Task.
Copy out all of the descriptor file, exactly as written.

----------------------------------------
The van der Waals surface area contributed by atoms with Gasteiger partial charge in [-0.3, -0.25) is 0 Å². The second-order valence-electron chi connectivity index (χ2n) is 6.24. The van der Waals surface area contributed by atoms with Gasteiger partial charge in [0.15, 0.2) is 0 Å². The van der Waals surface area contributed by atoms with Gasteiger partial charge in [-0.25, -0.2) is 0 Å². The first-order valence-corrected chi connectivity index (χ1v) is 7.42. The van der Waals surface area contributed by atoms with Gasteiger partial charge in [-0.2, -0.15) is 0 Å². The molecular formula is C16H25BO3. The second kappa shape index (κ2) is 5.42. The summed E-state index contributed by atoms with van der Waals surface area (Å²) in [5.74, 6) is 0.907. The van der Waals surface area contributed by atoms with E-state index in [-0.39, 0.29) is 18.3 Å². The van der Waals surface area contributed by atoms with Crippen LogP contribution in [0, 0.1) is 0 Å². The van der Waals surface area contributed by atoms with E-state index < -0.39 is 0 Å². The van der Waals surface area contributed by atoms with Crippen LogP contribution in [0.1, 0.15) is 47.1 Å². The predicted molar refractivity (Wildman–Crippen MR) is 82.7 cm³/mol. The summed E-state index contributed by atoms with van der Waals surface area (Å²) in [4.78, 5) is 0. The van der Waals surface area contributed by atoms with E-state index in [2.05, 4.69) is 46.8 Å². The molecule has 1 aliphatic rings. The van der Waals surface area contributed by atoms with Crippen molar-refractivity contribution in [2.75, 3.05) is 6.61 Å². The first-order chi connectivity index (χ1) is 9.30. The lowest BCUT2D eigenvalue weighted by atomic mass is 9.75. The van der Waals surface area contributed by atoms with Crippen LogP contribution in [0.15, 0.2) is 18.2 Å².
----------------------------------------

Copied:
The van der Waals surface area contributed by atoms with Gasteiger partial charge in [-0.3, -0.25) is 0 Å². The second-order valence-electron chi connectivity index (χ2n) is 6.24. The van der Waals surface area contributed by atoms with Gasteiger partial charge in [0.15, 0.2) is 0 Å². The van der Waals surface area contributed by atoms with Gasteiger partial charge in [-0.25, -0.2) is 0 Å². The first-order valence-corrected chi connectivity index (χ1v) is 7.42. The van der Waals surface area contributed by atoms with Gasteiger partial charge in [-0.2, -0.15) is 0 Å². The molecular formula is C16H25BO3. The second kappa shape index (κ2) is 5.42. The summed E-state index contributed by atoms with van der Waals surface area (Å²) in [5.74, 6) is 0.907. The van der Waals surface area contributed by atoms with E-state index in [-0.39, 0.29) is 18.3 Å². The van der Waals surface area contributed by atoms with Crippen LogP contribution in [0, 0.1) is 0 Å². The van der Waals surface area contributed by atoms with E-state index < -0.39 is 0 Å². The van der Waals surface area contributed by atoms with Crippen LogP contribution in [0.1, 0.15) is 47.1 Å². The predicted molar refractivity (Wildman–Crippen MR) is 82.7 cm³/mol. The summed E-state index contributed by atoms with van der Waals surface area (Å²) in [4.78, 5) is 0. The van der Waals surface area contributed by atoms with E-state index in [2.05, 4.69) is 46.8 Å². The molecule has 1 aliphatic rings. The van der Waals surface area contributed by atoms with Crippen molar-refractivity contribution in [2.75, 3.05) is 6.61 Å². The first-order chi connectivity index (χ1) is 9.30. The lowest BCUT2D eigenvalue weighted by atomic mass is 9.75. The van der Waals surface area contributed by atoms with Crippen LogP contribution in [0.15, 0.2) is 18.2 Å².